Drawing at Spector

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Because you never heard of Jombi Supastar and you think Isaiah Zagar has created far too many mirror murals, you might be under the impression that you can skip “Drawing for it,” a group show at Spector. That would be a mistake.

The show covers a trippy gamut from bravura representational drawing to hip cartoons and weird fantasy to outsider-looking work (that’s Supastar).

Supastar’s work includes childlike images on sweet pink paper, the subject matter sometimes as dark–a man gets knifed, for example–as the handling seems innocent and earnest. A riot of floating paper-white silhouettes emerge from a black pencil ground in “Jombi World” (shown here)and “I Have Nightmares”–reverse silhouettes recalling Picasso’s “Guernica,” but with a floaty, anti-polished quality. The handmade frames, spray-painted gold, and sometimes quite crooked, are the final touch.

Zagar’s work, fanciful autobiographical images of himself and his family–here’s “Julia and Dog Poop (Park)”–looks like crewel embroidery but is hand-dyed straw laid over Zagar’s drawings by Mexical folk-artist Luz M. Salinas. There’s a Chagalian joy of life here, plus an erotic punch and a folk-art beauty that bears little resemblance to Zagar’s more public work. To my taste, this is tops.

In contrast, Randall Sellers, one of Spector’s regulars, offers diminutive, bravura pencil drawings of people and microscopic romantic images of imagined cities on a hill that look modern and medieval at the same time. The images, drawn bare-eyed with a constantly sharpened pencil, can be viewed through the magnifying glass hanging there. The largest in the show (shown here) is 3.25 inches wide. But I also liked the familiarity of “Chris, Sean and Quentin Playing Risk During the Blizzard of 2001,” a rougher drawing that smelled of men being boys and boys playing at being men.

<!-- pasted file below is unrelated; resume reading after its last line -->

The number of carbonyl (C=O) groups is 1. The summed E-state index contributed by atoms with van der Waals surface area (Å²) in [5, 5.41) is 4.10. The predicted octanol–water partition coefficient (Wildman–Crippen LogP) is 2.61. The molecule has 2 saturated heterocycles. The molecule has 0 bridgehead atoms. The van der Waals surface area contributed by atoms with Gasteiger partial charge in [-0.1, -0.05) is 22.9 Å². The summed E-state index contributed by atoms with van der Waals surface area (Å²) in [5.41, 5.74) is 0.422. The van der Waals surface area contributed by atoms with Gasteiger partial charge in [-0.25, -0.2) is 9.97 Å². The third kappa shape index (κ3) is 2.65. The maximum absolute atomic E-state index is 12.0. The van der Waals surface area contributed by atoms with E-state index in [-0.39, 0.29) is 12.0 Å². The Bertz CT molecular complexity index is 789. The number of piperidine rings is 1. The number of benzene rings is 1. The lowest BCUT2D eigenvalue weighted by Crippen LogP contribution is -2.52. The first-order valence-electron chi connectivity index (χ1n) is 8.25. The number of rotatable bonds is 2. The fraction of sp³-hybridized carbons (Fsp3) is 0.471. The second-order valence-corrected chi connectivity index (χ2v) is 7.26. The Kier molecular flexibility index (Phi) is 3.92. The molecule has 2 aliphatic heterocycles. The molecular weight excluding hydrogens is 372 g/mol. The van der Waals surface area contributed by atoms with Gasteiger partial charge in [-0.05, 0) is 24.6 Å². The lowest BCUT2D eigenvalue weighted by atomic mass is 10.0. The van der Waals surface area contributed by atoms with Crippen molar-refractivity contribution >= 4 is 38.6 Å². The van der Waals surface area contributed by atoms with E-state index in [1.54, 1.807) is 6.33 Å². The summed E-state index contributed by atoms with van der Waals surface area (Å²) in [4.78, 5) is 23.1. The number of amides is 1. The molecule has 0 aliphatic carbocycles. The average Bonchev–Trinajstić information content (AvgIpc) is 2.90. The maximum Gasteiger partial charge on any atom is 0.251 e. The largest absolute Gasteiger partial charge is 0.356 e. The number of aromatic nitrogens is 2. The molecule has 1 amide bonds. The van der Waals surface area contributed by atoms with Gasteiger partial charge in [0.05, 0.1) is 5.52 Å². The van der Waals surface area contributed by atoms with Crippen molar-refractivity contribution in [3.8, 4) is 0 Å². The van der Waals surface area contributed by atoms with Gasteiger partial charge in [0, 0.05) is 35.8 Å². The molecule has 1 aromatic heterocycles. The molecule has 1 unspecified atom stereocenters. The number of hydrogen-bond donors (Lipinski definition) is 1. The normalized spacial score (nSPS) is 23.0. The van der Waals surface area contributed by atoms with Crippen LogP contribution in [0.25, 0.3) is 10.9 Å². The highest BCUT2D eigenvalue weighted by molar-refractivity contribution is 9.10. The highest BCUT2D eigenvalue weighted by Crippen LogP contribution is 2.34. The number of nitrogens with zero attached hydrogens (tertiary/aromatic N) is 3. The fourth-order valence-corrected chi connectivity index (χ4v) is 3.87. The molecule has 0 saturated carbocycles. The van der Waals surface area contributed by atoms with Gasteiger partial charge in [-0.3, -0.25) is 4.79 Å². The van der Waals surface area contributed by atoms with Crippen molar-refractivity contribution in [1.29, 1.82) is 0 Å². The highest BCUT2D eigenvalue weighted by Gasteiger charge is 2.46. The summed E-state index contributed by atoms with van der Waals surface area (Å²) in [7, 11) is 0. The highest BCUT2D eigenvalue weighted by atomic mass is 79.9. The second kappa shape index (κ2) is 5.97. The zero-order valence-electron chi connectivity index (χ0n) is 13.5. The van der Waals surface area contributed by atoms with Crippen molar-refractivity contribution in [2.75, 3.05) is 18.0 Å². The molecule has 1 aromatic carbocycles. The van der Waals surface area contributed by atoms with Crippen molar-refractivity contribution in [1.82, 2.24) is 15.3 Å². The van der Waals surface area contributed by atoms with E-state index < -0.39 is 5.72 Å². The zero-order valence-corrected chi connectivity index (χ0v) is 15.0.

Fantasy permeates the show: Merrilee Challis’ body organs that grow on plants and under bell jars (see “Tabernacle” here) and snowglobes deserved to sell like hotcakes, and they did; Andrew Jeffrey Wright and Isaac Lin, alone and together, offer weird characters. I especially liked their collaboration “Time Peeper,” in which one cool urban creature slides its eyes to sneak a peek at another critter’s watch. Marc Manning’s fantasies of spirits in nature suggest a dark-sided pantheism.

And the noir drawings of Rob Matthews, catching himself in a beam of light as he sleeps or awakens, suggest Sam Spade as a boy, dreaming of monsters under the bed (check out the beautifully drawn relaxed shoulder and neck in “Light Dream 1,” not shown).

The whole show’s kind of like that–personal, familiar and fantastic, all at once.

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